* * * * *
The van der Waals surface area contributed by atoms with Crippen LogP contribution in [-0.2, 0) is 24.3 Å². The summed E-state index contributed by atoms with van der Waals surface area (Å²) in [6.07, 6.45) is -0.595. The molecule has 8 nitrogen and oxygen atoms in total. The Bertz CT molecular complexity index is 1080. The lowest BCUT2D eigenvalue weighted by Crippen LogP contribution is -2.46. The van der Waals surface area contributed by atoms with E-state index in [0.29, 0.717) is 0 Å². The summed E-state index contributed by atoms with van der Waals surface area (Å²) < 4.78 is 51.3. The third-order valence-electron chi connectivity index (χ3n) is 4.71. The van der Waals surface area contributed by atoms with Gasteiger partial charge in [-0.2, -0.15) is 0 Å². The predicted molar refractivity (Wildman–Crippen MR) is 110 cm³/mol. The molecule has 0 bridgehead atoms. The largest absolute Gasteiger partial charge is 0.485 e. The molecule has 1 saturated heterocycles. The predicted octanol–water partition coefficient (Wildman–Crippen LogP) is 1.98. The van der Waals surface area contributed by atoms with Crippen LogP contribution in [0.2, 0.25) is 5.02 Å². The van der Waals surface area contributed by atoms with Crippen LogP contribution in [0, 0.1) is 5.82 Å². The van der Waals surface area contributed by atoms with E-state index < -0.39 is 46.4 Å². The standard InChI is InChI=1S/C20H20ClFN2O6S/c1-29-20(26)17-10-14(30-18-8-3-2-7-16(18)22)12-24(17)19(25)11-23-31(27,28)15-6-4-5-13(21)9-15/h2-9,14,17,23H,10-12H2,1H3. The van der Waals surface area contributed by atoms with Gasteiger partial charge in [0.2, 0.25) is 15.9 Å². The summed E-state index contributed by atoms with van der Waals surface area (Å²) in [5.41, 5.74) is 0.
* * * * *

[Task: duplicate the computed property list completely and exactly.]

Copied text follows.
The van der Waals surface area contributed by atoms with Crippen LogP contribution in [-0.2, 0) is 24.3 Å². The summed E-state index contributed by atoms with van der Waals surface area (Å²) in [6.07, 6.45) is -0.595. The molecule has 8 nitrogen and oxygen atoms in total. The Bertz CT molecular complexity index is 1080. The lowest BCUT2D eigenvalue weighted by Crippen LogP contribution is -2.46. The van der Waals surface area contributed by atoms with E-state index in [0.29, 0.717) is 0 Å². The summed E-state index contributed by atoms with van der Waals surface area (Å²) < 4.78 is 51.3. The third-order valence-electron chi connectivity index (χ3n) is 4.71. The van der Waals surface area contributed by atoms with Gasteiger partial charge in [-0.2, -0.15) is 0 Å². The predicted molar refractivity (Wildman–Crippen MR) is 110 cm³/mol. The molecule has 0 bridgehead atoms. The largest absolute Gasteiger partial charge is 0.485 e. The molecule has 1 saturated heterocycles. The predicted octanol–water partition coefficient (Wildman–Crippen LogP) is 1.98. The van der Waals surface area contributed by atoms with Crippen LogP contribution in [0.2, 0.25) is 5.02 Å². The van der Waals surface area contributed by atoms with Crippen LogP contribution in [0, 0.1) is 5.82 Å². The van der Waals surface area contributed by atoms with E-state index < -0.39 is 46.4 Å². The standard InChI is InChI=1S/C20H20ClFN2O6S/c1-29-20(26)17-10-14(30-18-8-3-2-7-16(18)22)12-24(17)19(25)11-23-31(27,28)15-6-4-5-13(21)9-15/h2-9,14,17,23H,10-12H2,1H3. The van der Waals surface area contributed by atoms with Gasteiger partial charge in [0.2, 0.25) is 15.9 Å². The summed E-state index contributed by atoms with van der Waals surface area (Å²) in [5.41, 5.74) is 0.